It was almost exactly a year ago to the day that I featured a week of vetiver fragrances, so I thought it might be fun (and timely, given the season and the arrival of summer heat) to have a repeat, featuring different scents from the vetiver samples I ordered last year. My first vetiver that week was Guerlain, so I thought it appropriate to start there again. My, what a difference a year makes! I do believe I framed this fragrance as something one might use to cover up a trip to the gym. *Hangs head in shame.* What was I thinking? If anything, let this be a lesson to all perfume fans out there. First, if you don't like the perfume, consider the fact that it might just be you. Second, time and lots and lots of sampling will tell.
To recount, Guerlain Vetiver has the following notes:
Top: orange, bergamot, lemon
Heart: pepper and nutmeg
Base: vetiver, tobacco, tonka bean
The opening is citrusy and slightly floral, reminiscent of the sweet part of the rind rather than the actual juice. The nutmeg and pepper don't take long to appear, I think because the citrus is so grounded. The nutmeg adds a little more sweet spicy depth, but the pepper...it keeps the sharper sense of citrus in the background. The end here is spicy, grassy and fresh without being overly bright. An interesting side note: wearing Guerlain Vetiver this time around, I really thought I smelled leather in the base. The Guerlain site does not list leather as a note, but osMoz does. Hm. Either way, to smell this is to understand why it's a classic.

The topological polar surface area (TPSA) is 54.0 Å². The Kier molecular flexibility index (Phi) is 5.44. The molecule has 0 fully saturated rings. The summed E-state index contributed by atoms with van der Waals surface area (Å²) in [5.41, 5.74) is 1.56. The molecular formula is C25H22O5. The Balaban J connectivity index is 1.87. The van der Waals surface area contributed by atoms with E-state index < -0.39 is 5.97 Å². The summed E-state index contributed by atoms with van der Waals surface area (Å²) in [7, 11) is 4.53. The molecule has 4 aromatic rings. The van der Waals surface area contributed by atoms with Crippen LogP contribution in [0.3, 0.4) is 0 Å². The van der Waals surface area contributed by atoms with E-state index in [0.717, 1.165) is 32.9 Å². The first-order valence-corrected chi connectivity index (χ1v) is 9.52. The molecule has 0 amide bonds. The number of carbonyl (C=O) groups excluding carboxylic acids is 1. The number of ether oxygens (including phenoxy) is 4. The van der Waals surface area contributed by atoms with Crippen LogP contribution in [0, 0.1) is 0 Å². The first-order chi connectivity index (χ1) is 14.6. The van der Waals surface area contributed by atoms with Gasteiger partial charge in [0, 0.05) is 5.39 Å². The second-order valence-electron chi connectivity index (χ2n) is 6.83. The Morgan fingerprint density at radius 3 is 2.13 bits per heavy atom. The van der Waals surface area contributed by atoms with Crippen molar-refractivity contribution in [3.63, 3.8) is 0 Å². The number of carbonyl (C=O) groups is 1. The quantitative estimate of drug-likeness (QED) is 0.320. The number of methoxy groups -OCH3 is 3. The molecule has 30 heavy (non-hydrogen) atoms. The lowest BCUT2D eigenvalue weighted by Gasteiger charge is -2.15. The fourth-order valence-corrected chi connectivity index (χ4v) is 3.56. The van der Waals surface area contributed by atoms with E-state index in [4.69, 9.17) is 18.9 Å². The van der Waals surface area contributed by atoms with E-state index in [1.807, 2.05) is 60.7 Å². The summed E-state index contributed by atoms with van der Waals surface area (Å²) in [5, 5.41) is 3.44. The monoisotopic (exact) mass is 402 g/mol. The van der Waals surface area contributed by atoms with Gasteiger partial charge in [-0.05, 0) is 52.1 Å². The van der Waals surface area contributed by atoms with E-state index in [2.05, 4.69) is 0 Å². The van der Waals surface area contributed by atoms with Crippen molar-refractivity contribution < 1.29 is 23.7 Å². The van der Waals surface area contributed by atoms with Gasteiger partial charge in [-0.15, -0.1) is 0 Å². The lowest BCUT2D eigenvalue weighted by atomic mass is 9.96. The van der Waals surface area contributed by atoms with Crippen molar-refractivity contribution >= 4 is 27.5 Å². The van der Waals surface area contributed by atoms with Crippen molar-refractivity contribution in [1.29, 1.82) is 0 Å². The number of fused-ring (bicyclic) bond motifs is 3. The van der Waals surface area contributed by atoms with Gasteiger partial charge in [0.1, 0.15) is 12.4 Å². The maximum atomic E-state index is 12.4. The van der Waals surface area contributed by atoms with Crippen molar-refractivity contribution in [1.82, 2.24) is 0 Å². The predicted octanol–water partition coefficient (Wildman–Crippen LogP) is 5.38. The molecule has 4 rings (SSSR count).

And how daunting to have a family who has already created a classic and try to step out on your own! Patricia Nicolai is a Guerlain by blood, although her Vetiver is somewhat different than the classic scent created in 1959. With notes of vetiver, cumin, black pepper, clove, coriander, ylang-ylang, jasmine, and tonka bean, Parfums de Nicolai Vetiver launches itself with much juicier citrus top notes, which are amped up by the sweet spice of clove. This effervescent effect lasts only about thirty minutes, and then it begins to dry down into a dry spicy floral in the base, dominated mostly by the vetiver, tonka bean, and black pepper. This Vetiver reminds me of Etro Shaal Nur, dry and herbal, only less complicated, more sophisticated in its relative simplicity.
Both of these scents are a pleasure to wear. Both are considered men's fragrances, but women are crazy not to try them (and wear them), too. Ironically, the Parfums de Nicolai Vetiver comes across in the top notes as slightly more feminine, but ultimately between the two, I find the Guerlain more feminine. It has an aspect that reminds me of the base notes in Rochas Femme, one of my favorite perfumes. The PdN dries down into something that while sophisticated, definitely has the feel of a man's perfume.
*photos from Amazon.com and Parfums de Nicolai